Villa fans of my acquaintance were pleased to see him finally go after all the speculation, but Barry was almost universally condemned as a mercenary in the press.

Next signing through the door was the controversial Carlos Tevez. After his ill-fated spell at West Ham, where his goals kept them in the Premiership but condemned them to years of abuse and litigation after it emerged they had broken Premiership rules by illegally loaning him from Kia Joorabchian’s company, he moved to Manchester United where, in his first season he became a terrace hero, but was then edged out by Alex Ferguson’s inexplicable signing of the hapless Dimitar Berbatov.

This Summer, as Tevez and Manchester United’s complex financial arrangement came to a close, Ferguson was offered first refusal on signing him permanently for £25m. Unfortunately, bewitched by Berbatov’s Slavic eyes and lustrous hair, he refused, and Manchester City have stepped it to offer Tevez a club which will allow him to live in the same cloistered community of pampered footballers, keep his daughter at the same school, and probably give him a better run in the first team.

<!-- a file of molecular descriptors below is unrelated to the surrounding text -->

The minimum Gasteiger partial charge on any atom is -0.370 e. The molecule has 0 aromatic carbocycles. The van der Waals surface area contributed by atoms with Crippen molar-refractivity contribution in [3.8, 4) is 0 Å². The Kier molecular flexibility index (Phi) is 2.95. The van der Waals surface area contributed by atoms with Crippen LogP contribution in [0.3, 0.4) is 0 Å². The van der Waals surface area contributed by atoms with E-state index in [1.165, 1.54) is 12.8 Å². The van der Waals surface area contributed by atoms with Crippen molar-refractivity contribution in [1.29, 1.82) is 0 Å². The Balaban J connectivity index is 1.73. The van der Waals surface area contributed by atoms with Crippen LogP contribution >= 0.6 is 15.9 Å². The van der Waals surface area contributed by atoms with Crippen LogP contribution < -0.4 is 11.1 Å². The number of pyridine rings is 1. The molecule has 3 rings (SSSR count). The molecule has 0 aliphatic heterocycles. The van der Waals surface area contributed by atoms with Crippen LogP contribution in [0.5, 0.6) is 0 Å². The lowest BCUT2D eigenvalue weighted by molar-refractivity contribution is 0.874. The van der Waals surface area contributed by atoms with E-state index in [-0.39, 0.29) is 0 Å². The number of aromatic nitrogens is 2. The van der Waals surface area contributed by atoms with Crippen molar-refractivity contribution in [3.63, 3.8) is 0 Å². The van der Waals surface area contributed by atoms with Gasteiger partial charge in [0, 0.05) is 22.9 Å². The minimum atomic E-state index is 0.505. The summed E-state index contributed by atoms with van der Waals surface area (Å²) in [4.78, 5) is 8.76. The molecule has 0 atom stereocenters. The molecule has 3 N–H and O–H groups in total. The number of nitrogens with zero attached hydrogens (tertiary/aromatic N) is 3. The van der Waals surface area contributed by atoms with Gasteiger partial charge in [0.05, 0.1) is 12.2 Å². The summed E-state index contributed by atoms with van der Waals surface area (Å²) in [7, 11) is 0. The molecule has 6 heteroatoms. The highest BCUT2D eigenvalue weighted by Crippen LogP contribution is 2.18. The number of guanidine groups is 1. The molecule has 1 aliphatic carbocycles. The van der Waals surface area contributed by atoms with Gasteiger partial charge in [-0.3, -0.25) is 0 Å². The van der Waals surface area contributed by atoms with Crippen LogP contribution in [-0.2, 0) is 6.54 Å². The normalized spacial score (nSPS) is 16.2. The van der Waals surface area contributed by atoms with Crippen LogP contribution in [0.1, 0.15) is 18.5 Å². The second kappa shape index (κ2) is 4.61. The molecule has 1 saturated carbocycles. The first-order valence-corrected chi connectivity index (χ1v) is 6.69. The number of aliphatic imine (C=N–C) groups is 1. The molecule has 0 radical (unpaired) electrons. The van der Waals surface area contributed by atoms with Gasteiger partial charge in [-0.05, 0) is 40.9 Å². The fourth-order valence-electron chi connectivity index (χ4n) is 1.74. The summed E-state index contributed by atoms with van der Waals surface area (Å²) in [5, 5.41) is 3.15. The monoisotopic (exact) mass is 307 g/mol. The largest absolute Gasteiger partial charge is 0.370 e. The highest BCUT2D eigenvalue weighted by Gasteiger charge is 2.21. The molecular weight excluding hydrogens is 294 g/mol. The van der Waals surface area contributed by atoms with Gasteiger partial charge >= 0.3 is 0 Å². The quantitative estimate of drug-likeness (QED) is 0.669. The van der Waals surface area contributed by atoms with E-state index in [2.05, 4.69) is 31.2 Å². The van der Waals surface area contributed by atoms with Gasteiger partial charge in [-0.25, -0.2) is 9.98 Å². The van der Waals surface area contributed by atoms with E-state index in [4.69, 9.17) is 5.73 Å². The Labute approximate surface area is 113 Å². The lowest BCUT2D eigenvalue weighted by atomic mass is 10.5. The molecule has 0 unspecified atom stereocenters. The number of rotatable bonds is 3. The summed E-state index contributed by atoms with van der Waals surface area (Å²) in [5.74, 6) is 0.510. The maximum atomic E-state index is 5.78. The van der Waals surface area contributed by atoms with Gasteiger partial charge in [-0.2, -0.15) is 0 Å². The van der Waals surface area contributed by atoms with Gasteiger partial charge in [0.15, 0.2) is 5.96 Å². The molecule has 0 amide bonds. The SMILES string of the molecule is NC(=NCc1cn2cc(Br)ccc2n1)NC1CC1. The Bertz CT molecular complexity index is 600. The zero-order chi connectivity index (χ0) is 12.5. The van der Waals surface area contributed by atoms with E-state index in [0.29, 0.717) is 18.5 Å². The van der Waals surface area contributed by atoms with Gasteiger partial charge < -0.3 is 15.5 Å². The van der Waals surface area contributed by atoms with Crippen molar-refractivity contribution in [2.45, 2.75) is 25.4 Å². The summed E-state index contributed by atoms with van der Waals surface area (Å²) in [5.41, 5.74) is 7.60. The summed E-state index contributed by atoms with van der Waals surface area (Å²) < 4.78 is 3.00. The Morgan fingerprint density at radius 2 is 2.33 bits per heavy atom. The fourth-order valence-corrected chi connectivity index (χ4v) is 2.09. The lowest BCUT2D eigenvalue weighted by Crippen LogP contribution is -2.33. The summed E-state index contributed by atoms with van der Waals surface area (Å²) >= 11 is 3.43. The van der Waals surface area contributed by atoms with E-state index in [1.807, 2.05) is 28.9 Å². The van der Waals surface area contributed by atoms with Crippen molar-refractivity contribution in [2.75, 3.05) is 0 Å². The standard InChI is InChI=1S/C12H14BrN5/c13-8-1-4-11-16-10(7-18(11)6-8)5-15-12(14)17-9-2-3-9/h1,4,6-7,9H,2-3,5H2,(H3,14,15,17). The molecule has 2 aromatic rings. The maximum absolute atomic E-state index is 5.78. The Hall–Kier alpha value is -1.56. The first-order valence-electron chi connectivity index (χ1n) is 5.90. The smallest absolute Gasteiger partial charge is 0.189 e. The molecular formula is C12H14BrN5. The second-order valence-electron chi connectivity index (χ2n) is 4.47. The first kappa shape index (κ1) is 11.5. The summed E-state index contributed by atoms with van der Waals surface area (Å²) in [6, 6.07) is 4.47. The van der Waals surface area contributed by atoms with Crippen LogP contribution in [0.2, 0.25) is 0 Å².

Finally this week, there was the somewhat surprising signing of Arsenal’s Emmanuel Adebayor. Adebayor has scored a lot of goals for Arsenal, but the general feeling among their fans is that he has been lacking commitment since he was denied a move to Milan last Summer. Rather like Barry, he has left his old club under something of a cloud, and will be very curious to see whether he will recapture his form of 2007-08 for City.

Worryingly for Arsenal fans, Arsene Wenger has made his usual complacent noises at losing one of his top players, saying, “Big clubs lose players. Arsenal have always lost players and continued at the top level.” His insistence that his squad could cope will be worrying for Arsenal fans, who would rather hear about a quality replacement to help them shore up their position in the big four. Of all the top clubs nervously looking over their shoulders at Mark Hughes’ new squad, Arsenal should be most anxious.

We will now see what happens next for City. Last Summer, Robinho was signed with approximately thirty seconds left of the transfer window so, with six weeks to go till the end of this Summer’s sales, don’t be surprised if they buy again.

The other interesting question will be how long Hughes is given if the new season doesn’t start as well as they hope. After last season, the owners really backed Hughes where many more jittery boards would have thrown him overboard for a bigger name. That is to their credit but, if Hughes can’t convert this investment into a consistently high league position, he may well be replaced.

Related Articles:
28th My 2009 – Hapless Footballers Number 2 – Dimitar Berbatov